Friday, November 20, 2015

There's a spider in the old barn

This morning I went into the garage to put the recycling bin away. The garage is an outbuilding, a barn, well over 100 years old made of local stone. I find it fascinating. Unfortunately when I moved the ordinary bin out of the way there was a huge, giant, enormous, big, enormous (did I say enormous?), big spider on the lid. I think that it was a Cardinal spider.

The French Wikipedia is more dramatic as it gives the maximum length of the spider, including legs, as up to 13 cm which is just over 5 inches! The English Wiki talks of body length only. Mine wasn’t that big. It’s fast too; speeds recorded up to 3.5 Km/h = 2.17 mph. As it happens it is harmless to humans (excepting heart attack when you see one up close).

In bad weather I hang the washing out in the garage – I really hope that the spider does not like fabric conditioner. This is what I wrote about the barn a few years ago: The barn

The tunnels mentioned in the story were built many hundreds of years ago and were a way of moving protestants to safety during the many religious conflicts.

Tuesday, November 17, 2015

Exciting times

I have finally published a book on Kindle!! It’s taken quite a while and challenged my knowledge of Word, but I got there in the end As from today you can buy Angie Brynner & Company from Amazon for your Kindle. Did you know that if you haven’t got a Kindle reader you can download an App for smartphones, or you can read using your tablet or computer?

Thursday, November 12, 2015

Bumblebee update

Unfortunately I found this lying on the grass this morning:

I don't think that the cats would have done this.  I haven't seen any cats in the garden since the nest appeared as it's close to where they come in and out.  Looking online I have discovered that badgers enjoy a bit on honey and sometimes foxes.  I don't think that there are many foxes around here and badgers?  I've never heard talk of them.  I'll have to grab a passing farmer and ask them if there are badgers locally.

The gate into the garden is locked at night so I don't think a human would have done this.  Good news is that the bees are still going to and fro so there is some of the hidden nest left.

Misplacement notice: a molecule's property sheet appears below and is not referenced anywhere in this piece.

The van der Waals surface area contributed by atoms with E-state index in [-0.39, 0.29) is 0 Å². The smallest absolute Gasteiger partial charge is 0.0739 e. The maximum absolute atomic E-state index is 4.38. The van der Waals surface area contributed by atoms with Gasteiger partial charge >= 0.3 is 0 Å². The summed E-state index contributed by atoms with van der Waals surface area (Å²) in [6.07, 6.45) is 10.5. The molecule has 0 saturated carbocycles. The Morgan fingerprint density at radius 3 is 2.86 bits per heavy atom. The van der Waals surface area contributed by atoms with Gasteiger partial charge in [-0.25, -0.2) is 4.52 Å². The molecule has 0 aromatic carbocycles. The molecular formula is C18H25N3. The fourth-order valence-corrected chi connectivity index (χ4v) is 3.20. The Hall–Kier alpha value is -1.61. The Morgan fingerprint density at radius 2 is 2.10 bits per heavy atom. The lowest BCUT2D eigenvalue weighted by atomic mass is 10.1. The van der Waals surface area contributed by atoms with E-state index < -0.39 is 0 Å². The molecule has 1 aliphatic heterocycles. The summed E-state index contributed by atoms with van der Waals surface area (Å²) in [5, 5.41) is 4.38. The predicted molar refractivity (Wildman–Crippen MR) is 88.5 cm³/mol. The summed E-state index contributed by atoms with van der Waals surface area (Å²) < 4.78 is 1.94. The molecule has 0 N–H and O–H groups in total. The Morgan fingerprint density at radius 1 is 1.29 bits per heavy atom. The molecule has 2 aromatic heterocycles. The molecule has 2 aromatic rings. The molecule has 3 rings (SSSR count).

Friday, November 06, 2015


This last week has been interesting as far as nature is concerned. We’ve had a nest of red-tailed bumblebees in the garden in a wall behind the hedge this year. They are very beautiful and it’s been fascinating to see them coming and going. Rob and I have left them alone, especially after he was stung when he was mowing the lawn near to their nest. Can you imagine how the noise and vibration would seem to them?

This week he was stung again and his leg was quite swollen. I checked up online and that can happen and it’s ok. As it happens they are bees that do not die, they can use their stings over and over. I found this wonderful website all about bees. When the weather gets cool enough the male bee population will die, the old queen will die and the young queens have all ready flown away to make ready for their own colonies next year. I will be sad to see them disappear and feel privileged that they chose our garden.

A couple of mornings ago I found a European House Centipede on a kitchen work surface. These are insects I have a lot of time for as they are excellent hunters and rid the house of just about every insect you can think of. I find a clear Tupperware container and pop it over them and then carefully slide a thin piece of stout card underneath (careful not to trap their legs) and let them free outside.

The next one appeared when I was sat on the toilet and of course feet look like good shelter* on their level. I caught up with this one in the bedroom and popped him outside. We’ve had a very mild autumn so far and it looks as if it is going to end soon if I’m finding them indoors. If you do find one or two it’s an indication that you haven’t got any large infestations of other creepy crawlies in your home. If there is nothing for them to hunt they leave.

 *in 1902 an entomologist observed that they frightened the ladies when they headed for the shelter of their skirts